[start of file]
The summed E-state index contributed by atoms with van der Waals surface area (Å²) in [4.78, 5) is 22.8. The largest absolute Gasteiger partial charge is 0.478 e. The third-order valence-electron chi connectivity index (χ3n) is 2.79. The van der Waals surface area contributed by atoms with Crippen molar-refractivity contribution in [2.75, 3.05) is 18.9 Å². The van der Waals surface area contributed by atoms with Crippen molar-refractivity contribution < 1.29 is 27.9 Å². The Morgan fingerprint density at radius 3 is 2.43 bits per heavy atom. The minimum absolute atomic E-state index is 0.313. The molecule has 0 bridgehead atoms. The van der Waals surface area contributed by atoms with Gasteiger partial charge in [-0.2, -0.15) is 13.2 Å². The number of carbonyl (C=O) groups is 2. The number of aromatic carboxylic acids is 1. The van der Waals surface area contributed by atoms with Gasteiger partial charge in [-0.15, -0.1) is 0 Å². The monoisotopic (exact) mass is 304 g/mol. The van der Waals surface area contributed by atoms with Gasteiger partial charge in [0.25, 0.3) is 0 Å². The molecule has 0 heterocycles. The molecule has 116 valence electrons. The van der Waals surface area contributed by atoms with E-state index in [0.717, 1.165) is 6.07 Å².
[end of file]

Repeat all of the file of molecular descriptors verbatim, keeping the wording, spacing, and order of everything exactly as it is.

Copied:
The summed E-state index contributed by atoms with van der Waals surface area (Å²) in [4.78, 5) is 22.8. The largest absolute Gasteiger partial charge is 0.478 e. The third-order valence-electron chi connectivity index (χ3n) is 2.79. The van der Waals surface area contributed by atoms with Crippen molar-refractivity contribution in [2.75, 3.05) is 18.9 Å². The van der Waals surface area contributed by atoms with Crippen molar-refractivity contribution < 1.29 is 27.9 Å². The Morgan fingerprint density at radius 3 is 2.43 bits per heavy atom. The minimum absolute atomic E-state index is 0.313. The molecule has 0 bridgehead atoms. The van der Waals surface area contributed by atoms with Gasteiger partial charge in [-0.2, -0.15) is 13.2 Å². The number of carbonyl (C=O) groups is 2. The number of aromatic carboxylic acids is 1. The van der Waals surface area contributed by atoms with Gasteiger partial charge in [-0.15, -0.1) is 0 Å². The monoisotopic (exact) mass is 304 g/mol. The van der Waals surface area contributed by atoms with Gasteiger partial charge in [0.25, 0.3) is 0 Å². The molecule has 0 heterocycles. The molecule has 116 valence electrons. The van der Waals surface area contributed by atoms with E-state index in [0.717, 1.165) is 6.07 Å².